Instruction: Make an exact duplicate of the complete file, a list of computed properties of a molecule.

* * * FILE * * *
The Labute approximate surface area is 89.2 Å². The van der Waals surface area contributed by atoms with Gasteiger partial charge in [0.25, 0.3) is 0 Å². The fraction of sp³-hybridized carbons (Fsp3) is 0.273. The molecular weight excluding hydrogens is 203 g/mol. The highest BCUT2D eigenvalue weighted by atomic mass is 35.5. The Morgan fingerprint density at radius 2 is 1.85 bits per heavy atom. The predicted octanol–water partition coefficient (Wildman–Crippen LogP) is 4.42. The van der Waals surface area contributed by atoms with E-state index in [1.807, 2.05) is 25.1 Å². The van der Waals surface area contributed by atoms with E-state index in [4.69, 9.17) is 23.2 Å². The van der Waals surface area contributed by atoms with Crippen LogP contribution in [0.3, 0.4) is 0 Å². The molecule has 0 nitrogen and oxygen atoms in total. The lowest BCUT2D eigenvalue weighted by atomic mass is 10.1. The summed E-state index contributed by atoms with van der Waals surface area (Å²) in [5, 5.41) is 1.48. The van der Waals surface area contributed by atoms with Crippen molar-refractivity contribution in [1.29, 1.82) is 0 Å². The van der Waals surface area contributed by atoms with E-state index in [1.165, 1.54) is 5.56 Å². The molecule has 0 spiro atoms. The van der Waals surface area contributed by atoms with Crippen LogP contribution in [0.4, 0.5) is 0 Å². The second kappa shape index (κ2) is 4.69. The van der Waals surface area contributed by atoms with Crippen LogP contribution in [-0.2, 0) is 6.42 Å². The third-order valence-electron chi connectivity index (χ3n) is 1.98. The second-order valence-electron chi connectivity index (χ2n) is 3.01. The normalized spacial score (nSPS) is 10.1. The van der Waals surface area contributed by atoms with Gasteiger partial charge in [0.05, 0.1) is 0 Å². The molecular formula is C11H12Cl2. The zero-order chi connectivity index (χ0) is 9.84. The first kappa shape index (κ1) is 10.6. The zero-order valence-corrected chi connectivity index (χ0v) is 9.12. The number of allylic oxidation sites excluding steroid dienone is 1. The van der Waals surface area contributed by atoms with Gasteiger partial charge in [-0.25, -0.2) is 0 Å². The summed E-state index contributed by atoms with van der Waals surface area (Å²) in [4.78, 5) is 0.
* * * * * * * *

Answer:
The Labute approximate surface area is 89.2 Å². The van der Waals surface area contributed by atoms with Gasteiger partial charge in [0.25, 0.3) is 0 Å². The fraction of sp³-hybridized carbons (Fsp3) is 0.273. The molecular weight excluding hydrogens is 203 g/mol. The highest BCUT2D eigenvalue weighted by atomic mass is 35.5. The Morgan fingerprint density at radius 2 is 1.85 bits per heavy atom. The predicted octanol–water partition coefficient (Wildman–Crippen LogP) is 4.42. The van der Waals surface area contributed by atoms with E-state index in [1.807, 2.05) is 25.1 Å². The van der Waals surface area contributed by atoms with E-state index in [4.69, 9.17) is 23.2 Å². The van der Waals surface area contributed by atoms with Crippen LogP contribution in [0.3, 0.4) is 0 Å². The molecule has 0 nitrogen and oxygen atoms in total. The lowest BCUT2D eigenvalue weighted by atomic mass is 10.1. The summed E-state index contributed by atoms with van der Waals surface area (Å²) in [5, 5.41) is 1.48. The van der Waals surface area contributed by atoms with Crippen molar-refractivity contribution in [1.29, 1.82) is 0 Å². The van der Waals surface area contributed by atoms with E-state index in [1.165, 1.54) is 5.56 Å². The molecule has 0 spiro atoms. The van der Waals surface area contributed by atoms with Crippen LogP contribution in [0.4, 0.5) is 0 Å². The second kappa shape index (κ2) is 4.69. The van der Waals surface area contributed by atoms with Crippen LogP contribution in [-0.2, 0) is 6.42 Å². The third-order valence-electron chi connectivity index (χ3n) is 1.98. The second-order valence-electron chi connectivity index (χ2n) is 3.01. The normalized spacial score (nSPS) is 10.1. The van der Waals surface area contributed by atoms with Gasteiger partial charge in [0.05, 0.1) is 0 Å². The molecular formula is C11H12Cl2. The zero-order chi connectivity index (χ0) is 9.84. The first kappa shape index (κ1) is 10.6. The zero-order valence-corrected chi connectivity index (χ0v) is 9.12. The number of allylic oxidation sites excluding steroid dienone is 1. The van der Waals surface area contributed by atoms with Gasteiger partial charge in [-0.25, -0.2) is 0 Å². The summed E-state index contributed by atoms with van der Waals surface area (Å²) in [4.78, 5) is 0.